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THE PERKYSBUJRG JOURNAL, FRIDAY, MARCH 19, 1909.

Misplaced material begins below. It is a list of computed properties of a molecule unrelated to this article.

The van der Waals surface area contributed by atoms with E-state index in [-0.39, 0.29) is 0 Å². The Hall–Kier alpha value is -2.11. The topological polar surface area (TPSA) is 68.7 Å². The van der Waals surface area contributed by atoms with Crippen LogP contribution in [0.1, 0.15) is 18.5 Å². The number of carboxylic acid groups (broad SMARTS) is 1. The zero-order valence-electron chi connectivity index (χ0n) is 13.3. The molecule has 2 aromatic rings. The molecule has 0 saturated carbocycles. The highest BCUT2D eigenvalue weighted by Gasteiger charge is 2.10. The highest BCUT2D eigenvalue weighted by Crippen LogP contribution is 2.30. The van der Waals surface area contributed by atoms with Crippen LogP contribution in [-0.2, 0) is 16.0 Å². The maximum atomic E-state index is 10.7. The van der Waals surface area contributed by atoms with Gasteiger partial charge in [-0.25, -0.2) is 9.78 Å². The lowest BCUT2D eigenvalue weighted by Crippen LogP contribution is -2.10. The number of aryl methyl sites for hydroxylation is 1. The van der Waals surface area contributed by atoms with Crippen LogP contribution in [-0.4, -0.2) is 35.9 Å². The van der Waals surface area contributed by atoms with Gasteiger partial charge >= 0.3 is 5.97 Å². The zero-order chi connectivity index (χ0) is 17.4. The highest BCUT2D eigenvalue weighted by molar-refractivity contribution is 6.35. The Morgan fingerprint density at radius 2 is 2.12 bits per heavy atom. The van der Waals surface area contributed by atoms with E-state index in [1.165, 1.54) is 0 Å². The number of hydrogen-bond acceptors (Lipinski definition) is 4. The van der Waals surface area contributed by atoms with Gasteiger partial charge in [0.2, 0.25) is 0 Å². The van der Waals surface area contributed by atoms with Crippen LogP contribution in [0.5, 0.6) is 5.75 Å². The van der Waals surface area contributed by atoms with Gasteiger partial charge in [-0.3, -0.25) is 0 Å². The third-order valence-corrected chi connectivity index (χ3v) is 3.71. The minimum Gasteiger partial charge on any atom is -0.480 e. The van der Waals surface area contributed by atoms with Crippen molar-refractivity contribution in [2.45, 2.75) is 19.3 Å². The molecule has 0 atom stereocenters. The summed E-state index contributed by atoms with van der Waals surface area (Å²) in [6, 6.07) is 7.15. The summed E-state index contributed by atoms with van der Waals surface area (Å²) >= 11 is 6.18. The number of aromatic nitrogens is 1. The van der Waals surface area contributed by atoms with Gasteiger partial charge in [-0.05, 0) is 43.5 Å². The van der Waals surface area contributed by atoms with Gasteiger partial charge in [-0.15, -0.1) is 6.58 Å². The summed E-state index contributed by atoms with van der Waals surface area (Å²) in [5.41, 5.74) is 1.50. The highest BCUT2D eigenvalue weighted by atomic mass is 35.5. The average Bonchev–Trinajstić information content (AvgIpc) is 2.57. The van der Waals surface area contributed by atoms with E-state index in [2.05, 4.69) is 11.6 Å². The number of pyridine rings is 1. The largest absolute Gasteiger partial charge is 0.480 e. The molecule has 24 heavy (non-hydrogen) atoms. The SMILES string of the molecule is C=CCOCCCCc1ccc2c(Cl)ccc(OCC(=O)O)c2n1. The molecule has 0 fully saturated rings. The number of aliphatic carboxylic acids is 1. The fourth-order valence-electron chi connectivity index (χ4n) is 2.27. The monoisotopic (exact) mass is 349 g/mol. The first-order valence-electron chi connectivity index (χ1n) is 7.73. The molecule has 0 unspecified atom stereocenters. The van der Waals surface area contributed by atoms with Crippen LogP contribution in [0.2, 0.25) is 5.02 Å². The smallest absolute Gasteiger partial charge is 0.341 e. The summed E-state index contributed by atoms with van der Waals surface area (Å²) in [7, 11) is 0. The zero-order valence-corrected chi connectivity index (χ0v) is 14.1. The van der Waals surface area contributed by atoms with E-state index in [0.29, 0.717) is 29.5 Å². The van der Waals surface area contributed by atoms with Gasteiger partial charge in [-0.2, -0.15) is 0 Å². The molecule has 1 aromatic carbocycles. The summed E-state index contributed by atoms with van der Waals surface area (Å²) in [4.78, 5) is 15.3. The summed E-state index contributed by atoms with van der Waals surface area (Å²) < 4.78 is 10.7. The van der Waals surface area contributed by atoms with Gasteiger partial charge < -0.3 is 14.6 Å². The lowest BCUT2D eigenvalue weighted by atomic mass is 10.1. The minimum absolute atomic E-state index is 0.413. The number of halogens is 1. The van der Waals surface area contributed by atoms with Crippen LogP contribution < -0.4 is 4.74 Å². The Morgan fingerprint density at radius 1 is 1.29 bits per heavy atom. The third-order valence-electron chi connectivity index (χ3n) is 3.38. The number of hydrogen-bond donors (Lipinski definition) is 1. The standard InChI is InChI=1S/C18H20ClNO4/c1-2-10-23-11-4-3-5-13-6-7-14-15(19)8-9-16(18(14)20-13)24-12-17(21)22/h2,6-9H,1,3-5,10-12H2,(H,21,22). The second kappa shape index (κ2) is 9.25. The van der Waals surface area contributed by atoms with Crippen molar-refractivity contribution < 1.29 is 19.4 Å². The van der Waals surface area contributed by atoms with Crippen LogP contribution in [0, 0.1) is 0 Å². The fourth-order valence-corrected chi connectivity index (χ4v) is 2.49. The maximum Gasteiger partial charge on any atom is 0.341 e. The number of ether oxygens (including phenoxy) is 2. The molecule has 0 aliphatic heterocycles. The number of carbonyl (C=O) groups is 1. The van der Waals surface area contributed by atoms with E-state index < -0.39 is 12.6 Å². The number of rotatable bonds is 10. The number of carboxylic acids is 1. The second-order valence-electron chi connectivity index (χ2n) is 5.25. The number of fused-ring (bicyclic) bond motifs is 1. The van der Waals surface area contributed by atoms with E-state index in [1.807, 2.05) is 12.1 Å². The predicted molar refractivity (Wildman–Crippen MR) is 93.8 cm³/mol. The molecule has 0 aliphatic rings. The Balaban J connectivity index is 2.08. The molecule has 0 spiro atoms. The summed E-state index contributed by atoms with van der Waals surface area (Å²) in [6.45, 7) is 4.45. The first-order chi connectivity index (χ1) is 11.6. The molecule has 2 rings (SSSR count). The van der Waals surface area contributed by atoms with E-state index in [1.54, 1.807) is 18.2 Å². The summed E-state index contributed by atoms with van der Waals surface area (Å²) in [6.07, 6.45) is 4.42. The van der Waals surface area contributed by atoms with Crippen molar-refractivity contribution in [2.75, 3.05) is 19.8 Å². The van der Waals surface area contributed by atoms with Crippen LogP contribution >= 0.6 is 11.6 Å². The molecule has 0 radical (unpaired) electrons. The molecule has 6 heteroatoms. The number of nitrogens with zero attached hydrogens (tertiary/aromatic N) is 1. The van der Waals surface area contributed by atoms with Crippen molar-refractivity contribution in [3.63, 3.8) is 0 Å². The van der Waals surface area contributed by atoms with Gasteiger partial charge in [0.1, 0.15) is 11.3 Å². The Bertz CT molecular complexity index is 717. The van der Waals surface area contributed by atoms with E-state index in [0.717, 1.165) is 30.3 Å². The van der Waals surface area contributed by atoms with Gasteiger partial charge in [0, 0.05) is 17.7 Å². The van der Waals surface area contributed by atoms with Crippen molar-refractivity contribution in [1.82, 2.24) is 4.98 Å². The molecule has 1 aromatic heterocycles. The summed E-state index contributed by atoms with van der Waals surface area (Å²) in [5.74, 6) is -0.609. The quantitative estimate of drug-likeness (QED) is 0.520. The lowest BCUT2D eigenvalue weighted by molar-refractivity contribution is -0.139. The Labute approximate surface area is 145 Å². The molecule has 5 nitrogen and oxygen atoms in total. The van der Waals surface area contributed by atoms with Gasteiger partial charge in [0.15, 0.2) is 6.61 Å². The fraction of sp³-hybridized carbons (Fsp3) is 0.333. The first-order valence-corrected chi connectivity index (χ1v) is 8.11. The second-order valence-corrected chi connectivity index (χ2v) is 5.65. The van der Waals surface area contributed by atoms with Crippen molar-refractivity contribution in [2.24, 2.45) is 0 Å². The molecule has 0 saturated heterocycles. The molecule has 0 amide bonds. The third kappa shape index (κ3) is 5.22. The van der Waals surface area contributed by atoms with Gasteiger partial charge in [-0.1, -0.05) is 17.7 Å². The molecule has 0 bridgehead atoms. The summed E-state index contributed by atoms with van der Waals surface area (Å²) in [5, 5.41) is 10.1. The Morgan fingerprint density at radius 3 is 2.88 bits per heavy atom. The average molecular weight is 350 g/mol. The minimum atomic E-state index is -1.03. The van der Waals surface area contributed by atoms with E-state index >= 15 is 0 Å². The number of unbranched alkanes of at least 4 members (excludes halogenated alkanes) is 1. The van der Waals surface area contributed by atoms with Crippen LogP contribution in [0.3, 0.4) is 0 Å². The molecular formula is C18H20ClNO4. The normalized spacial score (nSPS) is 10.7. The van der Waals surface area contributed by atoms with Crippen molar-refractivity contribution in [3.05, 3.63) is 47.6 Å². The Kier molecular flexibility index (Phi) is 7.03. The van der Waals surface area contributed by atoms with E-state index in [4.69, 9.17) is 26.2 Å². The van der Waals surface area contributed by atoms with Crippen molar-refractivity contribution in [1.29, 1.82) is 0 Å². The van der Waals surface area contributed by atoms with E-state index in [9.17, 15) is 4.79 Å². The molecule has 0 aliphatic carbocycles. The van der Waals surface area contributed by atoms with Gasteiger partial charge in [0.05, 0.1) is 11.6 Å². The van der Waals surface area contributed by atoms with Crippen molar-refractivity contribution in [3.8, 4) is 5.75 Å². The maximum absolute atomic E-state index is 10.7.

3 Tlf Win H two E iifl iLPfe ewes i i A Mia or u e Are to Live Never Meet-Strange Situation Cre ated by the Decision of a Chicago Judge-Mr. and Mrs. Aarup Or dered to Live Peculiar Life. HICAQO. In making an announcement as above from tlio bench, a fow days ago, Judgo Honoro estab lished a unique precedent for tlio disposal of divorce cases. Mr. and Mrs. Aarup, llko many other mlsmated couples, were anxious to bo freed from the matrimonial bonds which hold them ono to the other. Mrs. Aarup wanted the three children Anna, William and Edwaid and the hone tlioy have lived In for many ysu-s at No. 1709 Elizabeth street, Chi cago. The house, together with tho land on which It stands, is tho joint property of Mr. and Mrs. Aarup. Mr. Aarup, on tho. other hand, Is willing to waive whatever rights ho may have- to the possession of their three children. They can go with their mother provided that tho divorce is granted. All that he asked for and this is whero tho problem arose which Judgo Honoro has Ingeniously solved was tho house at No. 7009 Elizabeth street. The husband had several good reasons for wanting to retain possession of tho house. In tho first place, it be longs to him Just as much as it docs to his wife. In the second and most important placo, it is his place of Contrivance for Transferring Laundry, etc., In the Aarup Houce. business.' He hns his office there, and his business is such that if ho wero compelled to movo to another neigh borhood it would mean considerable? loss of business nnd n heavy financial loss as well. Recalls Judgment of Solomon. The famous case of Biblical days in which King Solomon rendered his de cision awarding tho baby to tho right ful claimant, its own mother, pre sented no more puzzling problem than that confronting Judgo Honoro. If ho were to grant Mrs. Aarup nn nbsoluto dlvorco and award her tho custody of her three children and tho right to retain possession of their home, It was possible that a groat injustico would bo dono to tho husband. On tho other hand, if Mr. Aarup wore given tho tight to occupy tho house, It would simply mean that Mrs. Aarup and her children would havo to ho turned out of a home which right fully belonged to thetn. Neither hus band nor wife was willing to concede tho house to tho other. U was plainly up to Judgo Honoro to decide. Before presenting his solution of tho problem tho judgo gathered somo de tails of tho homo llfo of the Aarups from tho time that tho paths of lius hand and wife began to diverge. Ho learned that when they reached tho parting of tho ways and Mr. Aarup nnd his wife began to avoid each oth er Mrs. Aarup gathered her threo chil dren around her and drow nn Imagin ary dead lino across tho houso. By 'tacit agiccmont husband and wlfo re spoctcd the dead lino as far aB possi ble In n ono family houso. Mr. Aarup's office 'is on tho first floor, rear, and tho loom nbovo Is his bodi oom. Part of tho front of the fliouso is rented out as a ooparato apartment and 1b occupied by another family. Mrs. Aaiup aiul Jior children occupied two of tho upstairs looms, tho drawing-room and dining-room, on tho ground floor, and tho entire base ment, whero thoro nio two largo kitch ens and a laundry. Housekeeping Arrangements. Tho husband's moala wore super vised by his wlfo nnd served to him in his own office. If ho wanted any jpaUlculnr dish propaiod for his din jnor a note to his wlfo produced tho desired change in tho bill of faie. Ho sent her money to meet tho household expanses and ho made It convenient IYCMTC in One House, But to be out when his rooms wero being cleaned and the bed made. Just so long as Mr. and Mrs. Aarup remained husband and wife this ar rangement seemed to furnish a satis factory way in which they could con tinue to occupy ono houso between thorn. But the court's announcement that a decree of absolute divorce would bo granted rendered such an ar rangement no longer possible. Both husband and wife recognize this; hence tho desire of each that the oth er vacate. Matters stood thus whon Judgo Honoro was called upon to make a de cision for them. After intimating that ho Would grant an absolute di vorce ho ordered tho husband and wife who Insisted on living in ono house to continue to do so. But the imaginary dead lino drawn by Mrs. Aarup Is to be leplacod by solid par titions and Mrs. Aarup and her thrco childicu aro to dwell on one side of the partition and Mr. Aarup on tho other. Divided Up the House. Judgo Honoro said It seemed to him, since there was no other way out of tho difficulty, that somo arrangement could bo mado whereby tho husband might continue to occupy his office and tho bedroom abovo It, thereby re- striding himself to tho only two rooms in tho house which ho really needs for his own use. As for Mrs. Aarup nnd the children, they could oc cupy tho other two bedrooms, as for merly, tho kitchen, drawing-room and dining-room, and rent the other apart ments In the front of the house. There was only one obstacle to the successful carrying out of this sug gestion, and tho attornoys Interested In tho case called It to the attention of tho court. With his two rooms par titioned off from tho other part of tho house, Mr. Aarup would probably suffer some Inconvenience climbing up and down a ladder and in and out of his bedroom window every time ho wanted to go upstairs. There would bo no other way for him to reach his bedroom after it was partitioned off from the remainder of tho houso. Has Private Staircase. Judge Honoro has disposed of this little problem by suggesting tho con struction of a privato staircase lead ing from Mr. Aarup's office to tho bedroom overhead. The judge has oven constituted himself architect for tho leconstructlon of tho houso that is to bo divided against itself, and hp has drawn up plans for tho construc tion of tho partitions which, when completed, will enable Mr. and Mrs. Aarup each to live in his or her own sido of tho house without any fear of over meeting tho other faco to face. At prosont thoy havo no desire to meot each other, and Mr. Aarup has formed the habit of making a noiso whenever he Is about to walk through tho. front hall toward tho fiont door or to the staircase. It Mis. Aarup 1b in the hall or on tho staircase when jaio hears her huBband's signal announcing his approach she wlthdiaws until nil dan ger of having to face him has passed. "I Bhould think," said tho court, "that n stairway may bo built from that ono bedroom. This will obviate tho defendant's having to go thiough that part of the house occupied by tho rest of tho family. An arrnngoment may ho mado whereby thoy may havo separato ontrnnces. Thoro might bo a soparato Btalnvay." , Thoro was, however, another fea ture of this qomplox problom which tho court was callod upon to dlsposo of In somo way, Neithor Mr, AarUp nor his wife has any desiro to romarry. Ho is limited In hlB own homo to two rooms, ono of which is hiB business of fice, and in tho other he sleeps. Ob viously he cannot bo expected to do his own housekeeping under Buch cir cumstances. Meals from Dumbwaiter. Realizing all of that and also the fact that tho divorced husband and wife are joint owners of tho houso in which they aro to contlnuo to reside, and the ono additional fact that both are equally entitled to. sharo in tlio use of tho kitchen stove and the laun dry, Judge Honoro has arranged for the construction of a dumbwaiter lead ing from tho kitchen to Mr. Aarup's office. Tho dumbwaiter Is to serve for the convenience of Mr. Aarup's meals, which his wife is to cook for him. In return for this service the husband is to contribute to tho support of his wife and children. There Is a sepa rate entrance to tho houso from Mr. Aarup's office, and this he is directed to make use of, giving his wife and children tho exclusive right to use the front entrance. Tho suit of Aarup vs. Aarup has been in tho courts since 1907. A set tlement would probably have been reached many months ago but for the peculiarly complex conditions under which the divorce was demanded. FIND HOUSE WITH TUNNELS. Discoveries Made In Razing an Old Time Cleveland Mansion. Queer old secret tunnels, built CO or 70 years ago and leading from ono of Cleveland's oldest residences to ar tificial caves In the hillside above tho Cuyahoga river, have been discovered In tho demolition of the old W. J. Gordon homestead. Tho tunnels havo existed for decades unknown to peo ple who havo lived in tho neighbor hold for 50 or CO years. Romance nnd mystery surround their early creation and use and many quaint traditions are connected with them. When workmen began tearing tho house down many unexpected queer things were discovered. It was found that tho houso was divided Into three sep arato compartments and that it was Impossible to get from one section to tho other without going outdoors or through one of tho tunnels to the big stono barn in tho rear, where pas sageways led to the other divisions of tho old house. Secret stairways and hidden closets abounded through out the building and wero located on every floor, secret cabinets being found even in the garret near chim neys. Tho old house was built nearly 70 years ago by W. J. Gordon, a whole sale liquor dealer for many years and tho man who later gave Gordon Park to the city. The ground was terraced down from tho hillside to tho shore below, and on this hillside the tun nels emerged Into outer light through a big artificial cave, made with pieces of rock fitted and slightly arched to form a supporting roof. DECEIT THAT DIDN'T PAY. Extreme Discomfort and Pain was En dured for Nothing. Customs officials at an East Coast port are discussing with much amuse- rjrtfjrrftf'rrtfmftmw'',i-r'mim'tm- m$8Sm&Jtymfoiadi mw:MM m The Danger of Meeting Face to Face. ment tho smuggling adventure of a lady of American birth who now lives In England. Possibly her adven ture" was prompted by successes In similar caBes when passing tho Now York customs. Tho lady was return ing from ono of tho Swiss winter re sorts, whero sho had bought a parcel of valuablo lace, so bofoio leaving Franco sho swathed horsoll' about tho waist with tho embroidery, and em barked In tho steamer feeling decided ly uncorafot table. Tho preepnt popu lar style of dress, however, does not readily lend Itsolf to theso conditions of transport. Tho initial discomfort had grown into poaltivo pain before tho vessel got undor way. Tho lady found tho torture unendurable except whon maintaining an upright posture. It was the reverse of comforting to ovorhoar tho conversation of two fol low passengers, ope of whom was af firming from experience that tho pen alty in a detected case of mnuggllng was threo times tho vallio of duty re lating to tho goods. How sho ulti mately disembarked and satisfied the rovenuo challengo she scarcely knows, hut when sho readed her hotel and divested herself of her spoils she was in a state bordering on collapse. Only onco was tlio story unfolded as stir ring drama. That was transformed Into roaring comedy whon a member of her first audience tendered tho in formation that Great Britain has levied no duty on lace for about half a century. DOING THEIR FULL DUTY. Statistics Prove That Americans Have Not Shirked Altar. In these 20th century days, says a writer In Success Magazine, when oven the very young tell you that mar riage is a failure, and that ,c is better for tho bachelor maid to hear the ills sho has than fly to others that sho knows not of, it is reassuring to read a statistical report on marriage and divorce just issued by tho census de partment. It seems that Uncle Sam became interested in this marriage question, and sent his patient census enumerators to all tho tylng-up places in tho country to find out what they could. The results aro astounding. During tho last 20 years almost 2G, 000,000 bridegrooms and brides walked up to the atlar 13,000,000 handsome swains with 13,000,000 blushing brides on their arms. The American is a marrying man, much more than Is tho Englishman, the Frenchman, tho German, tho Russian, the Austrian, the Italian, the Span iard, the Swede, or, in fact, than any European except the Hungarian. And tho habit Is growing on the American, so much so that every single man and maid in the country has a better chance of marrying than had his father'or her mother. AN OLD-FASHIONED TONIC. But One of the Best for Those That Are "Run Down." The person wio is run down or lan guid or who Is annoyed by a cold that clings despite all remedies, should try nn old-time cure much prized by our grandparents boneset tea. This tea is easily made and its tonic effect is remarkable on many persons. One young woman whoso friends thought her marked for tuberculosis was cured of a long-standing cold in a few weeks by no other medicine than a half-glass of boneset three times a day. Tho herb can now bo bought in compressed packages and half a cake covered with a pint of boiling water will make tea quite strong enough. Put the boneset Into tho water as it just comes to a boll on tho stove, re move at once and let It stand until cold before drinking. Tho tea can either bo strained entirely when cold or each glass can be poured off the grounds through a coffee strainer. A porcelain lined saucepan Is the most convenient vessel for making this tea. Somo persons prefer pour Ing tho boiling water over tho bone set, but tho water cools too much In " iiihi"j AAaA tho process to get tho desired strength. Do not let tho tea boll, as, If It is too strong it will dlsordor tho stomach. Carried 108 Babies to tho Font. At tho village of Langdon, near Splls by, England, there has passed away In tho porson of Mrs. Ann Flotchor, widow, tho holder of a curious record. Sho was known among the vlllagors as "Tho Century of Babies." This sobri quot was givou her becnuso sho had carried no fewer than 108 babies to bo baptized. Not ono of thorn waa her own. Biggest Parish the Most Sober. In tho biggest parish In England that of AVhlttlesea thoro was not n single case of drunkenness last year. Tills Ih a record for tho parish, which comprises 20,000 acres. Tho popu lation 1b 8,000, and thoro are 58 11 COllBCll housos. I ' Points for Grip. I" tpllM 1 Jf& Soldiers and Sailors i A ill ll fv'iii&r and Their Heirs 5 i&mK awan!SiswsasBsmss!SBSiS!axi la (Copyright, IMS, by C. E. Juucil Information for soldiers nnd nnllors and their heirs, who aro linked to ninlin use of this column for such Information ns they desire relntlvo to pension matters. Letters stating full namo and address t writers should bo addressed to C. D. Jones, Wnshlnrrton. D. C. In replying thereto, only tlio initials of correspondents will bo quoted. Louisville, Ky. Query Please give mo somo Infor mation In regard to tho following: In 1858 two slaves residing with their re spective owners wero married, the ceremony having been performed by a plantation preacher. Two years thereafter the owner of the woman rw moved with her to Louisville, Ky and she never saw her husband again. Some years aftor tho closo of tho civil war after careful search for her hus band, resulting information that he died, sho married a man with whom she lived for 30 years. He died somo years ago. Ho was a pensioner on tho naval pension rolls of tho United States. This woman is an applicant for pension, which so far has not been granted to her on account of her ina bility to furnish proof of the death of her first husband. Does tho govern ment regard slave marriages as Ipgal and separation between slavo husband and wlfo an Impediment and barrier to granting pension to worthy appli cants? Mrs. G. W. R. Answer From your statement of facts, the marriage of the soldier, who was formerly a Blavo and the appll cant for widow's pension, was not a "slavo marriage," but a legal mar riage, tho ceremony having been per formed by a recognized minister or preacher. It is necessary for tho ap plicant for pension to prove tho death of her former husband, In order to es tablish tho legality of her marriage to tho second soldier husband. It is sug gested that she write tho postmaster of tho place where the first husband is supposed to havo died, as ho may he able to give hor some information as to tho present address of former residents of. that placo, who have some knowledge of the dpath of her sold first husband. Philadelphia, Pa. Query I served two years In tho civil war. I was unjustly accused of nn act, court-martialed and sent to prison. While Imprisoned, tho com pany in which I served was mustered out of the service and I did not re ceive a discharge. I am now over sev--enty years of ago and have no means of support. Please tell me how to go about getting tho pension due on ac count of my age. Matthew N. T. Answer Under the circumstances stated by you, it Will not bo posslblo for you to obtain pension through tho pension bureau, under tho act of February C, 1907, on account of your ago, as an honorablo dlschargo from a service of 90 days in tho civil war is a prerequisite to pension undor said act. Tho secretary has decided that a soldier in confinement as a result of the findings of a court-martial, at tho time of tho muster out of his com pany, was not honorably discharged within the meaning of the act of June 27, 1S90. Richmond, Ind. Query Please inform mo through your pension column what rate of pen sion is allowed a mother of a private soldier of the SpanlBh-American war. The soldier was never married. The mother in whose behalf I write Is now 87 years of age, very feeble and with out means. How should she go about getting tho pension due hor? William H. A., Attorney. Answer Tho rate of pension al lowed a dopendent mother of a privato soldier Is $12 per month. Her ago has no bearing on her title or, rato of pen sion. Tho mother of tho soldier to whom you refer, should make applica tion for pension under tho act of Juno 27, 1890, ns tho mother of tho soldier of tho war with Spain, provided she is dependent and can show that her soldier son's death was due to sorvico and line of duty. City. Query Will you tell mo how much tlmo must olapso after tlio allowanco of an original claim for pension be fore I can mako application for in crease of pension. I am much worse at this tlmo than I was at tho tlmo of tho allowanco of my claim. Her man C. K. Answer You can maKD application for increnso of pension nt onco, if your disability from pension causo has increased materially slnco you wero last examined. Tho application must bo accompanied by tho affidavit of a physlclun coiroborntlng your al legation. Discretion. Valor Is often taken for discretion, During a certain battlo tho colonel of an Irish regiment noticed that one of tho men was extremely devoted to him. Everywhere tho colonol went, tho soldior followed faithfully. A writer in the Philadelphia Inquirer tolls the story. At last tho officer re marked: "Well, my man, you havo stuck by mo well to-day." "Yes, sorr," replied Patt. "Shuro, it waa my mothor said to mo, says alio, 'Just you stick to tho colonol, PaU rick, mo bhoy, and you'll bo ail rolght Thorn colonels never got aiurtod.' " m s)jiiffi I fwMM QfcGW1 You Need a Tonic if you feel languid" and depressed all the time. The best thing to help nature build up the system is DR.D.JAYNE'S TONIC VERMIFUGE This great tonic is not a false stim ulant as many of the so-called ' 'spring tonics." It is a natural strength giver. For all run-down conditions of the health it is an invaluable rem-' edy; imparts new life and vigor and builds up the entire system. Sold by All Leading Druggists In two size bottles, 50c and 35c !K HiADAGH Positively cured by these Liltle ."ills. They also relieve Dis tress from Dyspepsia, In UigcBtlouaudToo Hearty Enthig-. A perfect rem edy for Dizziness, Nau sen, Drowsiness, Bad Taste In the Mouth, Coat ed Tonsue, Pain In the Sido, TOKPID LIVER. Thcyregulato the Bowels. Purely Vegetable. SMALL PILL. SHALL DOSE. SMALL PRICE. Genuine Must Bear Fac-Simile Signature REFUSE SUBSTITUTES. Tho Reason I Make and Sell More lien's $3.00 & $3.60 Shoes Than Any Other Manufacturer U bec&u Z gtr the wearer the benefit of the molt complete orcuilx&tlon of trained expert! and tallied aboemakera In the country. The .election of the leathera for each part of the tho. and ererr detail of the making In every department, la looked after toy the beat ahoemakere In the ehoo Indaitrr. If I could .how yoa how cartfullr W. L Dooclat ehoea are made, you vooid then nndentand nhy thebold their ahape, fit better, and near longer than any other make. l!y Method of Tanning the Soles makes them Mora Flexlbleoni Longer Wearing than any others. Shoes for Kiery Member of tho Fninlly, Men, lloya, Voinuii,Mleae and Children. For eal( by thoti dealers everywhere. PnilTlflM I Ko" Kenil'Ki without V, X. Donelas UHUIIUii 1 name nnd prlao stamped on bottom. Vast Color Eyelets Used Exclusively. Catalog mailed free. W. L. D0UQUS, 167 Spark St. Brockton, M&u. SEED OATS I I'er Sailer's cataloe paee 123. 1 Larcest croivers ot seed oat9. wheat, barley. speltz, corn, potatoes, crsssus and clovers nnd I tarm seeds in tho world, liic catalog free: or. send lOo In stamps and recelvo sample ot llllllon Dollar urass, yielding lOtotiB otliaj per acre, oats, spelts, barloy, etc., easily worth S 10.00 of any man's money to set astart with, and cataloe free. Or, send !4o and wo add a sample farm seed novelty never seen before byou. SALZERSEEDCO..BoiW,UCrcssi,Hll. Thoy last forever. Standard Steel Fence Posts "" rii In turn ilrlvi H eTtn tirl If ( llrt fjict. J if are to he driven. Onu-half tho cost of wooacu posts, unuy mil run rut, burnordiiuy. HXMJUO In uso. 1'luln, barbed or noven wiro can bo used. (X) OUU for sale. I-tnist nt manu facturers 111 tlio world. Aim non cllmbublo posts. C'utaloKfrco: refer ences from Meady users, iftutory Cambridge Ohio. .Manufactured by J. II. DOWNS, aOOlfroatlHuy, Now York City. CARTER'S WlTTLE WlVER H PILLS. CARTERS WlTTtE IlVER M,LS- 1 JB -boyIs shoes xA jV 1 'Wf "T I00T03Q0 f-A' m t-JU-t TjC" i rtjjl t